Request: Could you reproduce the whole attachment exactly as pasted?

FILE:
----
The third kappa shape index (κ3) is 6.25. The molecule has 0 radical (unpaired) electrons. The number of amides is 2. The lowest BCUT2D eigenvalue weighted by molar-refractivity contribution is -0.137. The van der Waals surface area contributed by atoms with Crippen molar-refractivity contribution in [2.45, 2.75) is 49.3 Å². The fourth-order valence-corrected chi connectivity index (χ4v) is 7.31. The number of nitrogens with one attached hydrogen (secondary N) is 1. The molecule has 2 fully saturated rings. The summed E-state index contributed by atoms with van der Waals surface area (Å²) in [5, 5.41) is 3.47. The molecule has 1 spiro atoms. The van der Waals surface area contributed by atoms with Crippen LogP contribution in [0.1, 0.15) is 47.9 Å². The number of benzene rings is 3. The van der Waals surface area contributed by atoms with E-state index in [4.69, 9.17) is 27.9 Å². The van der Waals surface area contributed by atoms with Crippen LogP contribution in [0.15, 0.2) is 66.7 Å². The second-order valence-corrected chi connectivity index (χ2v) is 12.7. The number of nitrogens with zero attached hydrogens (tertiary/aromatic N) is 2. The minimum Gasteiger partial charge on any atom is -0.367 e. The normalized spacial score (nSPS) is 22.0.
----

The third kappa shape index (κ3) is 6.25. The molecule has 0 radical (unpaired) electrons. The number of amides is 2. The lowest BCUT2D eigenvalue weighted by molar-refractivity contribution is -0.137. The van der Waals surface area contributed by atoms with Crippen molar-refractivity contribution in [2.45, 2.75) is 49.3 Å². The fourth-order valence-corrected chi connectivity index (χ4v) is 7.31. The number of nitrogens with one attached hydrogen (secondary N) is 1. The molecule has 2 fully saturated rings. The summed E-state index contributed by atoms with van der Waals surface area (Å²) in [5, 5.41) is 3.47. The molecule has 1 spiro atoms. The van der Waals surface area contributed by atoms with Crippen LogP contribution in [0.1, 0.15) is 47.9 Å². The number of benzene rings is 3. The van der Waals surface area contributed by atoms with E-state index in [4.69, 9.17) is 27.9 Å². The van der Waals surface area contributed by atoms with Crippen LogP contribution in [0.15, 0.2) is 66.7 Å². The second-order valence-corrected chi connectivity index (χ2v) is 12.7. The number of nitrogens with zero attached hydrogens (tertiary/aromatic N) is 2. The minimum Gasteiger partial charge on any atom is -0.367 e. The normalized spacial score (nSPS) is 22.0.